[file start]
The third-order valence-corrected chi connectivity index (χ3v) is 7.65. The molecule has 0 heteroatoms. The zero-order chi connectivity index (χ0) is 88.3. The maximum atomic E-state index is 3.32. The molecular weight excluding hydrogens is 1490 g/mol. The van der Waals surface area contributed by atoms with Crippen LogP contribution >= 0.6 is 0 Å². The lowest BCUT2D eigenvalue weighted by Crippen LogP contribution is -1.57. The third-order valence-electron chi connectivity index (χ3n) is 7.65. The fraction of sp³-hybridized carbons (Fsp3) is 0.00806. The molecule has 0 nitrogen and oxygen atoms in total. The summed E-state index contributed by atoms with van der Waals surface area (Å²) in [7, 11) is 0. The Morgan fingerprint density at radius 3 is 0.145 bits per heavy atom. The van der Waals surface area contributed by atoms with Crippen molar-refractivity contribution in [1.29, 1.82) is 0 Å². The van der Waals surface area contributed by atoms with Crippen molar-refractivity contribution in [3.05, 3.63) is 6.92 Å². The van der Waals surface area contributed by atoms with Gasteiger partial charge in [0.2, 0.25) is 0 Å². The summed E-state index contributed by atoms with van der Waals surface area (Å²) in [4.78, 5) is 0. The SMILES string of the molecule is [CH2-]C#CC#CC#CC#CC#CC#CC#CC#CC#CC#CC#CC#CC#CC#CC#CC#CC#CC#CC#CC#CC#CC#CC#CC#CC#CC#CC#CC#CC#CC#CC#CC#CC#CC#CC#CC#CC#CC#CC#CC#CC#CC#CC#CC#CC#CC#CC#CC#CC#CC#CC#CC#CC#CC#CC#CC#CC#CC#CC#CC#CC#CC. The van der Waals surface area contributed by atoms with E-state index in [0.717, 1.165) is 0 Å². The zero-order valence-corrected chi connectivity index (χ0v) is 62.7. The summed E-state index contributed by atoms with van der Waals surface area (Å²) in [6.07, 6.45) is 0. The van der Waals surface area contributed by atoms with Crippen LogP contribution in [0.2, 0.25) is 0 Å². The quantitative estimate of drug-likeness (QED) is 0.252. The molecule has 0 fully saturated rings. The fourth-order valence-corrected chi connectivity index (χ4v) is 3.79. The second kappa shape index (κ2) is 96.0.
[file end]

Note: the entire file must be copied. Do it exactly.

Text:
The third-order valence-corrected chi connectivity index (χ3v) is 7.65. The molecule has 0 heteroatoms. The zero-order chi connectivity index (χ0) is 88.3. The maximum atomic E-state index is 3.32. The molecular weight excluding hydrogens is 1490 g/mol. The van der Waals surface area contributed by atoms with Crippen LogP contribution >= 0.6 is 0 Å². The lowest BCUT2D eigenvalue weighted by Crippen LogP contribution is -1.57. The third-order valence-electron chi connectivity index (χ3n) is 7.65. The fraction of sp³-hybridized carbons (Fsp3) is 0.00806. The molecule has 0 nitrogen and oxygen atoms in total. The summed E-state index contributed by atoms with van der Waals surface area (Å²) in [7, 11) is 0. The Morgan fingerprint density at radius 3 is 0.145 bits per heavy atom. The van der Waals surface area contributed by atoms with Crippen molar-refractivity contribution in [1.29, 1.82) is 0 Å². The van der Waals surface area contributed by atoms with Crippen molar-refractivity contribution in [3.05, 3.63) is 6.92 Å². The van der Waals surface area contributed by atoms with Gasteiger partial charge in [0.2, 0.25) is 0 Å². The summed E-state index contributed by atoms with van der Waals surface area (Å²) in [4.78, 5) is 0. The SMILES string of the molecule is [CH2-]C#CC#CC#CC#CC#CC#CC#CC#CC#CC#CC#CC#CC#CC#CC#CC#CC#CC#CC#CC#CC#CC#CC#CC#CC#CC#CC#CC#CC#CC#CC#CC#CC#CC#CC#CC#CC#CC#CC#CC#CC#CC#CC#CC#CC#CC#CC#CC#CC#CC#CC#CC#CC#CC#CC#CC#CC#CC#CC#CC#CC#CC. The van der Waals surface area contributed by atoms with E-state index in [0.717, 1.165) is 0 Å². The zero-order valence-corrected chi connectivity index (χ0v) is 62.7. The summed E-state index contributed by atoms with van der Waals surface area (Å²) in [6.07, 6.45) is 0. The van der Waals surface area contributed by atoms with Crippen LogP contribution in [0.2, 0.25) is 0 Å². The quantitative estimate of drug-likeness (QED) is 0.252. The molecule has 0 fully saturated rings. The fourth-order valence-corrected chi connectivity index (χ4v) is 3.79. The second kappa shape index (κ2) is 96.0.